Trust — why it’s important in business relationships and 3 ways to build it
As an entrepreneur, I’ve spent a significant portion of my working years outside my comfort zone. Presenting new business ideas, selling my expertise, and navigating corporate hierarchies have all put me positions of asking other people to put their trust in me before they’d even truly had a chance to get to know me.
Isn’t that how the world works? We might get recommendations or ask for references but in the end it’s up to us to trust that the person across the table will do what they said they would do.
Those who can build trust quickly can move faster and get more done. Their influence magnifies with every kept promise, completed action item, and on-time delivery. To them, those are the table stakes. They go beyond. Being trustworthy becomes part of their brand, as valuable as a sought-after skill or hard-to-attain credential. I’ve seen this time and time again, which is why I’m continually focusing on this trait in my personal development.
What can you do to build trust faster? Here are three approaches that have worked for me:
Keep the customer or prospect updated. This should be obvious but it’s surprising how many people get caught up in the work they’re doing for a customer and forget to update the customer on exactly what they’re doing.
It doesn’t take much. Send a quick email or text after a call to confirm any decisions or directions made. Follow up on a regular basis letting them know what’s going on with the project or proposal, next steps, and if/when the customer/prospect will need to make a decision. Anticipate their questions. If you get a question you can’t answer, tell them you don’t know and that you’ll find out. Then do it.
Be direct and open about all things financial. Don’t shy away from talking about budgets. Most prospects are open to hearing about what you can do for them as long as you are transparent about the costs. That said, make sure you are clearly communicating the value they’ll receive from your product or service.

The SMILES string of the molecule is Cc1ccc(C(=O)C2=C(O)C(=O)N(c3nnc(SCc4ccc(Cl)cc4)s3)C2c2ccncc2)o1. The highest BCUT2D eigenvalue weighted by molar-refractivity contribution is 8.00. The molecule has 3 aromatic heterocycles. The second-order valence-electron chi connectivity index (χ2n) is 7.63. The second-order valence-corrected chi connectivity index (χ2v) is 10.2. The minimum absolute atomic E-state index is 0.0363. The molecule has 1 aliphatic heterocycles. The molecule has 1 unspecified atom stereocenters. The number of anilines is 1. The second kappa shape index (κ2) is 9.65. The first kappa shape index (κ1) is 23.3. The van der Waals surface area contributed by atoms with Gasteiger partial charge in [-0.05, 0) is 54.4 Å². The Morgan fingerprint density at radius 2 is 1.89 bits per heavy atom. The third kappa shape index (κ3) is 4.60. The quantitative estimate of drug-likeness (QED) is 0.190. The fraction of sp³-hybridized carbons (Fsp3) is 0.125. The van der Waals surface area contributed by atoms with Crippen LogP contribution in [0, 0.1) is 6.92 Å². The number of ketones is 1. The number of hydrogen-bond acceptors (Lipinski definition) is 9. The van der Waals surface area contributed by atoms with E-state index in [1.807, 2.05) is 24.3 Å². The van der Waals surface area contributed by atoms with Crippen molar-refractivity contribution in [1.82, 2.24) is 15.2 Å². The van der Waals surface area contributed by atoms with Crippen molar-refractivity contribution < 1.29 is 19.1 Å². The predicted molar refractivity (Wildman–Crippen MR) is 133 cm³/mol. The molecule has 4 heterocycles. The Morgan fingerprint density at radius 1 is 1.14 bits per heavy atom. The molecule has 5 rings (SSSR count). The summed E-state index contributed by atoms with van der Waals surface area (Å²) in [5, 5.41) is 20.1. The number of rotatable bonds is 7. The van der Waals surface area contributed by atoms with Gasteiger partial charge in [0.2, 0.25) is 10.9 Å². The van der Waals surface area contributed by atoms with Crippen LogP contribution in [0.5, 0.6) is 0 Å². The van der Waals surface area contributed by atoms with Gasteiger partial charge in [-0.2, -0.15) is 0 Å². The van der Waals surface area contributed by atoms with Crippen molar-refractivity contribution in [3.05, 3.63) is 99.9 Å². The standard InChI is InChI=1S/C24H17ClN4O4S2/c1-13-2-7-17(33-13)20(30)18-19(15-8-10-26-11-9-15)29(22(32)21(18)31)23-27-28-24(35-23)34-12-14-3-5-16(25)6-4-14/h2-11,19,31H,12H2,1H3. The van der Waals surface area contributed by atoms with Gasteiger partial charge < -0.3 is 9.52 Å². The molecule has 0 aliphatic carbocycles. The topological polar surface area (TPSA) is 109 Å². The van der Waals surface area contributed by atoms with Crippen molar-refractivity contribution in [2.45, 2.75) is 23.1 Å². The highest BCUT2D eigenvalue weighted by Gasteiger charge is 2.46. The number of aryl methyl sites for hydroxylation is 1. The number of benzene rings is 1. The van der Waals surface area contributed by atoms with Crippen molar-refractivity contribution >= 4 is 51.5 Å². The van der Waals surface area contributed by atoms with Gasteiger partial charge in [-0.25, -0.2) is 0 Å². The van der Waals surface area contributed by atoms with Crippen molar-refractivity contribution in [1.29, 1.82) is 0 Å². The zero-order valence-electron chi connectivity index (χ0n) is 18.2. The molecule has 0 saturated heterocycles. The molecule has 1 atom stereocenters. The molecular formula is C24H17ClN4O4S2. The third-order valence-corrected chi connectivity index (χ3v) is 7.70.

When you begin working with a new client or customer be clear about payment terms. Don’t assume they are keeping track of when payments are due. Send an email or professional invoice to help remind them and to serve as backup in their files.
Don’t assume. Anything. If you’re waiting on them, make sure they are aware. If that waiting is going to cost them money or program efficacy, doubly make sure they are aware. Don’t use a read-receipt with email (that’s just annoying) but if an email is particularly important, send a text or leave a voicemail to alert them.
If you’re working with multiple people at the same organization, include everyone on correspondence. Don’t assume they’re talking about your proposal or sharing information. It’s not mean-spirited, it’s being busy.
And a bonus tip:
Communicate on their terms, don’t make them adapt to yours. If they prefer emailing and you prefer text, default to emailing. If their communication style is to the point, don’t make them hear the details about your weekend. When scheduling, always talk in terms of their time zone. Mentally translate that to yours. If someone says “we should set up a call,” you should take the initiative to set up the call.
And yes, take the initiative. Anticipate. Be one step ahead of their questions and concerns.
If you’ve surmised these approaches take more time, you’re correct. However, the payoff, in personal satisfaction from operating on a higher plane and increased professional accomplishments, will quickly become evident. Trust me.
Wisconsin-native Stephanie DiGiovanni, serves the Milwaukee area as division partner for Hydrotex, a high-performance lubrication and fuel improver company.
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